Timequake as a work of fiction isn’t quite and as an autobiography might also leave a few bewildered readers unless they were regular readers of Kurt Vonnegut. Surreal fiction that isn’t quite science fiction but which also isn’t quite based in the real world is a norm for the books I remember besides the book he is best known for. Slaughterhouse Five is novel that describes his experiences in World War II during which he was captured and held as a Prisoner of War. Conditions were intolerable and many other soldiers who were captured died. The experience left Kurt Vonnegut going that peace would be achieved after the war.
Timequake (G. P. Putnam’s Sons, New York, 1997) is the last novel Kurt Vonnegut wrote and he was in his seventies at the time. In a recent post I discussed a biography that is a history based on a variety of archived material about he and his brother Bernard Vonnegut, a weather/cloud seeding scientist, and other scientists from the era, and interviews from a few surviving family members. https://transcendingsquare.com/2018/03/01/who-owns-science-or-should-all-ideas-be-shared/
The nonfiction book and novel include some of same stories from the family’s history but written in different styles. Both books provide an interesting look into the effort involved in building a successful writing career. While the nonfiction biography/history was written more recently it was helpful to read it first as it provides more detail in consecutive order about Kurt Vonnegut and his family and it helped provide a better understanding of some of the pain and difficulty that may have led to some of the more surreal and cryptic stories that Kurt Vonnegut included in Timequake.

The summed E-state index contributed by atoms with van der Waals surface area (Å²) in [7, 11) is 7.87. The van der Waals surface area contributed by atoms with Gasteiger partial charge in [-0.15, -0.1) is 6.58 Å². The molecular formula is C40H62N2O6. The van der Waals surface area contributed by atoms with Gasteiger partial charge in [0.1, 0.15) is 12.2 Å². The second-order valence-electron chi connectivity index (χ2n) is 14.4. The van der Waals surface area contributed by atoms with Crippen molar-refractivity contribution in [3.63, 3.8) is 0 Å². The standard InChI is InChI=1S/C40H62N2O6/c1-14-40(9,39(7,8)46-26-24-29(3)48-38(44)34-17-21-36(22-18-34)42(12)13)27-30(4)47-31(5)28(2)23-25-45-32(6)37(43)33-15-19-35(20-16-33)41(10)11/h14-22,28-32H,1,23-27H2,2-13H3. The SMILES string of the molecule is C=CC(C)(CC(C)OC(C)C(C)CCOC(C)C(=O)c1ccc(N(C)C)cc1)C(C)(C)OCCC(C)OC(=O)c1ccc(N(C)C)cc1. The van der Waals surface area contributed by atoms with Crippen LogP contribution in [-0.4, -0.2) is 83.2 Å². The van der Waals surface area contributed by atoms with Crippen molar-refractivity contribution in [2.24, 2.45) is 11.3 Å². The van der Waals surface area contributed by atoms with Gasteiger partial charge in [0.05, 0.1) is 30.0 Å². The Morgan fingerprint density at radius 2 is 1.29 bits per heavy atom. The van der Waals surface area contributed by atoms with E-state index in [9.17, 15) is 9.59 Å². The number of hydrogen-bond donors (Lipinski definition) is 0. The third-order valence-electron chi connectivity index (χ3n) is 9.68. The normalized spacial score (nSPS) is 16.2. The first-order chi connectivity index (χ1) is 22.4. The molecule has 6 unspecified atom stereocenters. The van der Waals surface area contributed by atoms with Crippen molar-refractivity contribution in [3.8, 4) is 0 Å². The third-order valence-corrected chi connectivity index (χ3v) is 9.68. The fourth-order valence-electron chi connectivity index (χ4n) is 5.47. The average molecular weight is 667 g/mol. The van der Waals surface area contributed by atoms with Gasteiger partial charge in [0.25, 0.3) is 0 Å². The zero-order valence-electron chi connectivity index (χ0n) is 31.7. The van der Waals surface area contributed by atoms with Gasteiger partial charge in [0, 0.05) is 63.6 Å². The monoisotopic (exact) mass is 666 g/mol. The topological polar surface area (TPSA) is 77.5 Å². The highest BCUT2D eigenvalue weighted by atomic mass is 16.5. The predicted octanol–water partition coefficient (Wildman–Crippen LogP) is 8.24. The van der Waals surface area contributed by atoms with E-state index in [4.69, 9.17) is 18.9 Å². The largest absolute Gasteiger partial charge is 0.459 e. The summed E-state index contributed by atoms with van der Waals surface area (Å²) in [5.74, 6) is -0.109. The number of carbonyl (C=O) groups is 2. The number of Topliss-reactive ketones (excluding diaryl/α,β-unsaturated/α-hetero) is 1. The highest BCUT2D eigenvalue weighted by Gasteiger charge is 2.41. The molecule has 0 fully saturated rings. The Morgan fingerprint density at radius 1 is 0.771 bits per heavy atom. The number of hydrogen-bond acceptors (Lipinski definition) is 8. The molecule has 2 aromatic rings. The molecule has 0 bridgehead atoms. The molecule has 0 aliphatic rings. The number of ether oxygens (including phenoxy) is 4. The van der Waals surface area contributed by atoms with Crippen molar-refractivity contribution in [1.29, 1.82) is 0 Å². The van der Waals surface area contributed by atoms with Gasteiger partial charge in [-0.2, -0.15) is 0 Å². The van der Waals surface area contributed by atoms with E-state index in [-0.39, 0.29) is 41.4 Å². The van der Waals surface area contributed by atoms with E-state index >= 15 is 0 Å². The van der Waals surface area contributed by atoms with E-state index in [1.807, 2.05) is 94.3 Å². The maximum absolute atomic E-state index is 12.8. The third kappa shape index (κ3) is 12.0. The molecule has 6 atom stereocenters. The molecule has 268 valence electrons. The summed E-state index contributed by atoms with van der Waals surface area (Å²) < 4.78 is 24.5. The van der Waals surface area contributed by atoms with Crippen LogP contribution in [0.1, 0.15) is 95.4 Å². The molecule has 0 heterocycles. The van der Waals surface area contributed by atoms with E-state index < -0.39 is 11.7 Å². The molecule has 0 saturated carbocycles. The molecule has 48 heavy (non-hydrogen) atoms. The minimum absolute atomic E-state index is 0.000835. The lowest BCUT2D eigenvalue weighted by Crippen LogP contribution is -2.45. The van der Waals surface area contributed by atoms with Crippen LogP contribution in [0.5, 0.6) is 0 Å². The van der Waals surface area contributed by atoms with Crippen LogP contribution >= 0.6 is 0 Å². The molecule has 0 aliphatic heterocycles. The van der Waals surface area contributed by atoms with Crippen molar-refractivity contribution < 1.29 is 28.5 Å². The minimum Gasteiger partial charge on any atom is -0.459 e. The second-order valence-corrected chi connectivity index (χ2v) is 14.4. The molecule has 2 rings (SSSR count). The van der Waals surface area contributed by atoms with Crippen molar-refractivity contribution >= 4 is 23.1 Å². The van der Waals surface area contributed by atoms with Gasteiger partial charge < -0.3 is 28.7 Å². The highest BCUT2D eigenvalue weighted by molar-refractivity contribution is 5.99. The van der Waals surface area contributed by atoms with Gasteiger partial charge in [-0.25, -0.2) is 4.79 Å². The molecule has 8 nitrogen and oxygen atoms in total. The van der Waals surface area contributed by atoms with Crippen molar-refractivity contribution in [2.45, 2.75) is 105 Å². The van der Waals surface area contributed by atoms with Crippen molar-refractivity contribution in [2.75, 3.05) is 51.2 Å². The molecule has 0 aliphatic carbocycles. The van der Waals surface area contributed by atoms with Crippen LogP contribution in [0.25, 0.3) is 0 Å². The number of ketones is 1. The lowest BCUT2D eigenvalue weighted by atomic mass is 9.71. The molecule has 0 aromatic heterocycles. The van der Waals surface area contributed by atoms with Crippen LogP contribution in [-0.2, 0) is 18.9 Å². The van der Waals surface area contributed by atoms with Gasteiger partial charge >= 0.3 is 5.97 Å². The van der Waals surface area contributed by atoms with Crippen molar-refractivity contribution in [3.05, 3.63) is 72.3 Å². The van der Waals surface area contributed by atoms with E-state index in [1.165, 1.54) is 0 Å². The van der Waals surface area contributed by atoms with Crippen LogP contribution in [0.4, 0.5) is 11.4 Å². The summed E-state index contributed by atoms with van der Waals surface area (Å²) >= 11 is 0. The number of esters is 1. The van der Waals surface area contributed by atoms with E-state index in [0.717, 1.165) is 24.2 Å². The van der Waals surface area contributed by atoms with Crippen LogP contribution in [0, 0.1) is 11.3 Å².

Part of the book includes a storyline that is fiction but which is also somewhat autobiographical because the main character is an author that he considered somewhat of an alter ego. Nice to have a fictions voice to say the things that polite society wouldn’t say or might not want to hear. The storyline is what the title is derived from, all the characters including Kurt Vonnegut are supposedly trapped in a Timequake and they are having to repeat everything they did in the previous ten years over the course of the next ten years. When time unfreezes again people aren’t prepared for a return of free will. The author character tells them:
‘You were sick, but now you’re well again, and there’s work to do,’
The phrase catches on and more people start to repeat it.
The underlying theme is about peace and ending gun violence. It is also about appreciating each other and the little things in life more than television shows. It is about self respect and holding yourself together when it might be difficult. The book is timely and may leave your self respect slightly shredded at points but you may arrive on the other end of the Timequake stronger and ‘there’s work to do,’ so it may be worth the slight shredding. An example:
‘Men are insane. Women are psychotic.’
Having survived being a Prisoner of War and the Allie’s carpet bombing of Dresden may give some license for questioning human nature and the line isn’t flattering to either gender. Six of one, half a dozen of the other – who among us is completely sane at all times?
The title may have to do with an experience mentioned on page 129 that occurred after the Allie’s won WWII but Kurt Vonnegut hadn’t returned home yet. He and another soldier found a Nazi soldier as he lay dying. The soldier asked them to leave him to die and then signaled that he had something else to say. Last words? They listened:
‘I have just wasted the past ten years of my life,’ he said.
Kurt Vonnegut followed the story with a line describing the last words as a Timequake.
The Nazi soldier is dead and far more than ten years were lost in WWII but there is always tomorrow for the rest of us who are still reading and thinking.
‘You were sick, but now you’re well again, and there’s work to do.‘
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